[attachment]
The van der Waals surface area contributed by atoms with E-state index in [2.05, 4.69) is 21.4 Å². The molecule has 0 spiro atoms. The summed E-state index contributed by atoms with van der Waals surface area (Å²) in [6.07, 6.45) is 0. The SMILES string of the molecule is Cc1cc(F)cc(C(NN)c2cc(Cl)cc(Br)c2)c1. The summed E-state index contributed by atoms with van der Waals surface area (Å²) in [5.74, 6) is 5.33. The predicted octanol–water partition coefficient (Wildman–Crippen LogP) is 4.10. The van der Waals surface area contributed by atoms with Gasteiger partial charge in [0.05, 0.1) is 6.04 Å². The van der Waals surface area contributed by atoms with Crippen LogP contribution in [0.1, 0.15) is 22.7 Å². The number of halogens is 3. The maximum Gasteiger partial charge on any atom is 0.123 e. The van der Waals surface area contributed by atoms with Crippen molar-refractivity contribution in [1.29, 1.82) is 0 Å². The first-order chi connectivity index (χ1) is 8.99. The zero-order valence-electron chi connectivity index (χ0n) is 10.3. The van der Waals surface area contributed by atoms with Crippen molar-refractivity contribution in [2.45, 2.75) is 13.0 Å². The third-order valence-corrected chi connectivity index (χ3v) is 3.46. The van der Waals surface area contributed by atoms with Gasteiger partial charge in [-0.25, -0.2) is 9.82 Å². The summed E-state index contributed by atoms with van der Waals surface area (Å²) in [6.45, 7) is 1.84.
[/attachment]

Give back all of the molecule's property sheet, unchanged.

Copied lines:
The van der Waals surface area contributed by atoms with E-state index in [2.05, 4.69) is 21.4 Å². The molecule has 0 spiro atoms. The summed E-state index contributed by atoms with van der Waals surface area (Å²) in [6.07, 6.45) is 0. The SMILES string of the molecule is Cc1cc(F)cc(C(NN)c2cc(Cl)cc(Br)c2)c1. The summed E-state index contributed by atoms with van der Waals surface area (Å²) in [5.74, 6) is 5.33. The predicted octanol–water partition coefficient (Wildman–Crippen LogP) is 4.10. The van der Waals surface area contributed by atoms with Gasteiger partial charge in [0.05, 0.1) is 6.04 Å². The van der Waals surface area contributed by atoms with Crippen LogP contribution in [0.1, 0.15) is 22.7 Å². The number of halogens is 3. The maximum Gasteiger partial charge on any atom is 0.123 e. The van der Waals surface area contributed by atoms with Crippen molar-refractivity contribution in [1.29, 1.82) is 0 Å². The first-order chi connectivity index (χ1) is 8.99. The zero-order valence-electron chi connectivity index (χ0n) is 10.3. The van der Waals surface area contributed by atoms with Crippen molar-refractivity contribution in [2.45, 2.75) is 13.0 Å². The third-order valence-corrected chi connectivity index (χ3v) is 3.46. The van der Waals surface area contributed by atoms with Gasteiger partial charge in [-0.25, -0.2) is 9.82 Å². The summed E-state index contributed by atoms with van der Waals surface area (Å²) in [6.45, 7) is 1.84.